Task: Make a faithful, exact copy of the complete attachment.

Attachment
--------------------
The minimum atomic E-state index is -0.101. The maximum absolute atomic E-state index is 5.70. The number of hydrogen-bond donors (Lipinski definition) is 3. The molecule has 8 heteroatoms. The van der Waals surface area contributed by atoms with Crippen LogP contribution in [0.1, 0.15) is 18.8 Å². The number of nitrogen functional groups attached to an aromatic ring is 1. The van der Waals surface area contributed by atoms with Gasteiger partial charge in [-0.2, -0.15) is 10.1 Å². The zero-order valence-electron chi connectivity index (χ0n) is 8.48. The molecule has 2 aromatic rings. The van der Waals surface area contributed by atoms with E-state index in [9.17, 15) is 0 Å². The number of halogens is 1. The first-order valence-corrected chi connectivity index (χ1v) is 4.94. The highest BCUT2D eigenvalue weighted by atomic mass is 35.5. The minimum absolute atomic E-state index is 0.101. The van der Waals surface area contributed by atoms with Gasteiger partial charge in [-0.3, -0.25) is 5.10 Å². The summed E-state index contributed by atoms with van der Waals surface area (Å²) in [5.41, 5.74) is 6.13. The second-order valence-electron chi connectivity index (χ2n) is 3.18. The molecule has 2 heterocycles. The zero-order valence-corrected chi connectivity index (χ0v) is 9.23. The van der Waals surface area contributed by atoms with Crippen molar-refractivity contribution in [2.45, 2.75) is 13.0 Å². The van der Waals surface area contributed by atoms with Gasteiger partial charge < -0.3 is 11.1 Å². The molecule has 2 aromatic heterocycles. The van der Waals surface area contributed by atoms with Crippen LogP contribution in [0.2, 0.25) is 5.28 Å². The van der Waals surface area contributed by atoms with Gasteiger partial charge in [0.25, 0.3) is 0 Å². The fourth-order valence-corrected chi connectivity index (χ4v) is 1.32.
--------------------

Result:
The minimum atomic E-state index is -0.101. The maximum absolute atomic E-state index is 5.70. The number of hydrogen-bond donors (Lipinski definition) is 3. The molecule has 8 heteroatoms. The van der Waals surface area contributed by atoms with Crippen LogP contribution in [0.1, 0.15) is 18.8 Å². The number of nitrogen functional groups attached to an aromatic ring is 1. The van der Waals surface area contributed by atoms with Gasteiger partial charge in [-0.2, -0.15) is 10.1 Å². The zero-order valence-electron chi connectivity index (χ0n) is 8.48. The molecule has 2 aromatic rings. The van der Waals surface area contributed by atoms with E-state index in [9.17, 15) is 0 Å². The number of halogens is 1. The first-order valence-corrected chi connectivity index (χ1v) is 4.94. The highest BCUT2D eigenvalue weighted by atomic mass is 35.5. The minimum absolute atomic E-state index is 0.101. The van der Waals surface area contributed by atoms with Gasteiger partial charge in [-0.3, -0.25) is 5.10 Å². The summed E-state index contributed by atoms with van der Waals surface area (Å²) in [5.41, 5.74) is 6.13. The second-order valence-electron chi connectivity index (χ2n) is 3.18. The molecule has 2 heterocycles. The zero-order valence-corrected chi connectivity index (χ0v) is 9.23. The van der Waals surface area contributed by atoms with Crippen molar-refractivity contribution in [2.45, 2.75) is 13.0 Å². The van der Waals surface area contributed by atoms with Gasteiger partial charge < -0.3 is 11.1 Å². The molecule has 2 aromatic heterocycles. The van der Waals surface area contributed by atoms with Crippen LogP contribution in [0.2, 0.25) is 5.28 Å². The van der Waals surface area contributed by atoms with Gasteiger partial charge in [0.25, 0.3) is 0 Å². The fourth-order valence-corrected chi connectivity index (χ4v) is 1.32.